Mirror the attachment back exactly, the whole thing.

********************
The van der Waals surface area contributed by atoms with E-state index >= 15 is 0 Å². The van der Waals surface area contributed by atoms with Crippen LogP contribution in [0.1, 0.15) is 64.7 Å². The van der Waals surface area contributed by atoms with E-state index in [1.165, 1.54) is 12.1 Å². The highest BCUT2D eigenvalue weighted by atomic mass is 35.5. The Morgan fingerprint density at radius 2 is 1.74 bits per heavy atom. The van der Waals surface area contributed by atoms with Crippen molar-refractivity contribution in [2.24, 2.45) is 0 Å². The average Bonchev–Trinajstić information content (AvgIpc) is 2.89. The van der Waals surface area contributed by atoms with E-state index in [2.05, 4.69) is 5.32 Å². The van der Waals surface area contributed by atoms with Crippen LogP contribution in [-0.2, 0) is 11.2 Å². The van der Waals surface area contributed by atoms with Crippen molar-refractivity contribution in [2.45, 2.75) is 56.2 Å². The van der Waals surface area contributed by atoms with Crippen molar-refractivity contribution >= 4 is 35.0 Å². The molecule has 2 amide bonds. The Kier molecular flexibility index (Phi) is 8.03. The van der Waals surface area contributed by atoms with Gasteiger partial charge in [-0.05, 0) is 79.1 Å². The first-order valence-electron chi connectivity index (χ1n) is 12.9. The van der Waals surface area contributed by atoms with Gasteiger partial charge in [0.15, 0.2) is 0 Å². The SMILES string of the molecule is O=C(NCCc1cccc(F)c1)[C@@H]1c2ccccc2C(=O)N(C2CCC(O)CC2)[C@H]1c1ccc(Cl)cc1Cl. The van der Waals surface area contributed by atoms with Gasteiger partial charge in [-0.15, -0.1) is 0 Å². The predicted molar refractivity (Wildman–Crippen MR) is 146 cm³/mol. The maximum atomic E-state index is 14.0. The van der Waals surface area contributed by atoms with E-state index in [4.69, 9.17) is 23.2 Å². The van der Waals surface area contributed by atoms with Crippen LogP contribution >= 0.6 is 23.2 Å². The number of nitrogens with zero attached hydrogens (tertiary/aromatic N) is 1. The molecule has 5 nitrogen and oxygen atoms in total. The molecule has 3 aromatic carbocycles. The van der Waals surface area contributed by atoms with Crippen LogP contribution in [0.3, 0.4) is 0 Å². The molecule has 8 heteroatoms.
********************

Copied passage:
The van der Waals surface area contributed by atoms with E-state index >= 15 is 0 Å². The van der Waals surface area contributed by atoms with Crippen LogP contribution in [0.1, 0.15) is 64.7 Å². The van der Waals surface area contributed by atoms with E-state index in [1.165, 1.54) is 12.1 Å². The highest BCUT2D eigenvalue weighted by atomic mass is 35.5. The Morgan fingerprint density at radius 2 is 1.74 bits per heavy atom. The van der Waals surface area contributed by atoms with Crippen molar-refractivity contribution in [2.24, 2.45) is 0 Å². The average Bonchev–Trinajstić information content (AvgIpc) is 2.89. The van der Waals surface area contributed by atoms with E-state index in [2.05, 4.69) is 5.32 Å². The van der Waals surface area contributed by atoms with Crippen LogP contribution in [-0.2, 0) is 11.2 Å². The van der Waals surface area contributed by atoms with Crippen molar-refractivity contribution in [2.45, 2.75) is 56.2 Å². The van der Waals surface area contributed by atoms with Crippen molar-refractivity contribution >= 4 is 35.0 Å². The molecule has 2 amide bonds. The Kier molecular flexibility index (Phi) is 8.03. The van der Waals surface area contributed by atoms with Gasteiger partial charge in [-0.05, 0) is 79.1 Å². The first-order valence-electron chi connectivity index (χ1n) is 12.9. The van der Waals surface area contributed by atoms with Gasteiger partial charge in [0.15, 0.2) is 0 Å². The SMILES string of the molecule is O=C(NCCc1cccc(F)c1)[C@@H]1c2ccccc2C(=O)N(C2CCC(O)CC2)[C@H]1c1ccc(Cl)cc1Cl. The van der Waals surface area contributed by atoms with Gasteiger partial charge in [-0.15, -0.1) is 0 Å². The predicted molar refractivity (Wildman–Crippen MR) is 146 cm³/mol. The maximum atomic E-state index is 14.0. The van der Waals surface area contributed by atoms with E-state index in [4.69, 9.17) is 23.2 Å². The van der Waals surface area contributed by atoms with Crippen LogP contribution >= 0.6 is 23.2 Å². The number of nitrogens with zero attached hydrogens (tertiary/aromatic N) is 1. The molecule has 5 nitrogen and oxygen atoms in total. The molecule has 3 aromatic carbocycles. The van der Waals surface area contributed by atoms with Crippen LogP contribution in [0.3, 0.4) is 0 Å². The molecule has 8 heteroatoms.